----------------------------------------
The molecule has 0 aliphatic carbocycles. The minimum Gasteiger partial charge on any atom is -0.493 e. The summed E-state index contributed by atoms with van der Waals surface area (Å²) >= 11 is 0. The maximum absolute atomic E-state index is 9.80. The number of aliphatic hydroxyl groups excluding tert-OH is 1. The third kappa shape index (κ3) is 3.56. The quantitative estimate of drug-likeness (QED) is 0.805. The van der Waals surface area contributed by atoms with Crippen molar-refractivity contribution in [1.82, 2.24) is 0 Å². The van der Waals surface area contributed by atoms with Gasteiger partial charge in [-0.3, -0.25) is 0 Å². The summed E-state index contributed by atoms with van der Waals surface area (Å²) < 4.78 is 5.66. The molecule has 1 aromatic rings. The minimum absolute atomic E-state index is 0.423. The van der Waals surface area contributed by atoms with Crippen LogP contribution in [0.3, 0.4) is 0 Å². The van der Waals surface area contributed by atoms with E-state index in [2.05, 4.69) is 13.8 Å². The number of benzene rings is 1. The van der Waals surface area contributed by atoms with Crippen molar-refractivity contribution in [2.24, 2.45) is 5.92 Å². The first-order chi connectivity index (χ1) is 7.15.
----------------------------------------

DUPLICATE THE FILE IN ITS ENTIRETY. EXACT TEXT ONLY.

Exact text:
The molecule has 0 aliphatic carbocycles. The minimum Gasteiger partial charge on any atom is -0.493 e. The summed E-state index contributed by atoms with van der Waals surface area (Å²) >= 11 is 0. The maximum absolute atomic E-state index is 9.80. The number of aliphatic hydroxyl groups excluding tert-OH is 1. The third kappa shape index (κ3) is 3.56. The quantitative estimate of drug-likeness (QED) is 0.805. The van der Waals surface area contributed by atoms with Crippen molar-refractivity contribution in [1.82, 2.24) is 0 Å². The van der Waals surface area contributed by atoms with Gasteiger partial charge in [-0.3, -0.25) is 0 Å². The summed E-state index contributed by atoms with van der Waals surface area (Å²) < 4.78 is 5.66. The molecule has 1 aromatic rings. The minimum absolute atomic E-state index is 0.423. The van der Waals surface area contributed by atoms with Crippen LogP contribution in [0.3, 0.4) is 0 Å². The van der Waals surface area contributed by atoms with E-state index in [2.05, 4.69) is 13.8 Å². The number of benzene rings is 1. The van der Waals surface area contributed by atoms with Crippen molar-refractivity contribution in [2.24, 2.45) is 5.92 Å². The first-order chi connectivity index (χ1) is 7.15.